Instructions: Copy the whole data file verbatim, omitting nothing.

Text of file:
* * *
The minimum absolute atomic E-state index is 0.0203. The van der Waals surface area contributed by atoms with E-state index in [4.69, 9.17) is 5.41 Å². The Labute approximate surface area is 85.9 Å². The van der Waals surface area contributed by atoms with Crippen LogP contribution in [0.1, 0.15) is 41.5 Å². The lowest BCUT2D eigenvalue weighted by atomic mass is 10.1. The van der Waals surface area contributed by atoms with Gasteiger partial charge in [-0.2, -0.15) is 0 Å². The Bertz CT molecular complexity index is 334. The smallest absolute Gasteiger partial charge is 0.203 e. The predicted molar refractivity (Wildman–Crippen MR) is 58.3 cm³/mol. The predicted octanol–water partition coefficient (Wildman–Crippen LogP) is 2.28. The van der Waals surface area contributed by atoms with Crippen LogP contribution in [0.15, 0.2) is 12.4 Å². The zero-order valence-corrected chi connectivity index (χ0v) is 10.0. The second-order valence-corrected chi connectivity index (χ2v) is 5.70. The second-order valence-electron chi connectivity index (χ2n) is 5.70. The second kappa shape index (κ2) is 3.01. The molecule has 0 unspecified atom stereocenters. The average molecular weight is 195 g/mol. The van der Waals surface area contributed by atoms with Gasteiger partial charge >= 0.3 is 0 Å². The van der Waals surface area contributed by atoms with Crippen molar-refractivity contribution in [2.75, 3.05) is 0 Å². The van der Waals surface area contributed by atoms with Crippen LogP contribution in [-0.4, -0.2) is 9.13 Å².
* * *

The minimum absolute atomic E-state index is 0.0203. The van der Waals surface area contributed by atoms with E-state index in [4.69, 9.17) is 5.41 Å². The Labute approximate surface area is 85.9 Å². The van der Waals surface area contributed by atoms with Crippen LogP contribution in [0.1, 0.15) is 41.5 Å². The lowest BCUT2D eigenvalue weighted by atomic mass is 10.1. The van der Waals surface area contributed by atoms with Gasteiger partial charge in [-0.2, -0.15) is 0 Å². The Bertz CT molecular complexity index is 334. The smallest absolute Gasteiger partial charge is 0.203 e. The predicted molar refractivity (Wildman–Crippen MR) is 58.3 cm³/mol. The predicted octanol–water partition coefficient (Wildman–Crippen LogP) is 2.28. The van der Waals surface area contributed by atoms with Crippen LogP contribution in [0.15, 0.2) is 12.4 Å². The zero-order valence-corrected chi connectivity index (χ0v) is 10.0. The second-order valence-corrected chi connectivity index (χ2v) is 5.70. The second-order valence-electron chi connectivity index (χ2n) is 5.70. The second kappa shape index (κ2) is 3.01. The molecule has 0 unspecified atom stereocenters. The average molecular weight is 195 g/mol. The van der Waals surface area contributed by atoms with Gasteiger partial charge >= 0.3 is 0 Å². The van der Waals surface area contributed by atoms with Crippen molar-refractivity contribution in [2.75, 3.05) is 0 Å². The van der Waals surface area contributed by atoms with Crippen LogP contribution in [-0.4, -0.2) is 9.13 Å².